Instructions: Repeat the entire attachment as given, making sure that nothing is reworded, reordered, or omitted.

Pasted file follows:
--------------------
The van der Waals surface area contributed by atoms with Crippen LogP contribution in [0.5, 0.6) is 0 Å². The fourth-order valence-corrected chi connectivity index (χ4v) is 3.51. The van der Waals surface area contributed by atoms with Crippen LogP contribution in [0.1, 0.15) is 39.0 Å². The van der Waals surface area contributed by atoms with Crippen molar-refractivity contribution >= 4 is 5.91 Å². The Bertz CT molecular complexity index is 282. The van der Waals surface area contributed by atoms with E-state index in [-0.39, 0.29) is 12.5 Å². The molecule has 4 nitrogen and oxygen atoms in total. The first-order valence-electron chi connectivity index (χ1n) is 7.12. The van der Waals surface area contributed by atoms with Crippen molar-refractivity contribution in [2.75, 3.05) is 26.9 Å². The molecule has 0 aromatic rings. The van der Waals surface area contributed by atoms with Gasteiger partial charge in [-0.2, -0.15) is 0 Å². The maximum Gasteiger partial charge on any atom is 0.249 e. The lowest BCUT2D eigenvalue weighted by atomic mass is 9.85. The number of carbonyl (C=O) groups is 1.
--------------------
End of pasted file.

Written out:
The van der Waals surface area contributed by atoms with Crippen LogP contribution in [0.5, 0.6) is 0 Å². The fourth-order valence-corrected chi connectivity index (χ4v) is 3.51. The van der Waals surface area contributed by atoms with Crippen LogP contribution in [0.1, 0.15) is 39.0 Å². The van der Waals surface area contributed by atoms with Crippen molar-refractivity contribution >= 4 is 5.91 Å². The Bertz CT molecular complexity index is 282. The van der Waals surface area contributed by atoms with E-state index in [-0.39, 0.29) is 12.5 Å². The molecule has 4 nitrogen and oxygen atoms in total. The first-order valence-electron chi connectivity index (χ1n) is 7.12. The van der Waals surface area contributed by atoms with Crippen molar-refractivity contribution in [2.75, 3.05) is 26.9 Å². The molecule has 0 aromatic rings. The van der Waals surface area contributed by atoms with Gasteiger partial charge in [-0.2, -0.15) is 0 Å². The maximum Gasteiger partial charge on any atom is 0.249 e. The lowest BCUT2D eigenvalue weighted by atomic mass is 9.85. The number of carbonyl (C=O) groups is 1.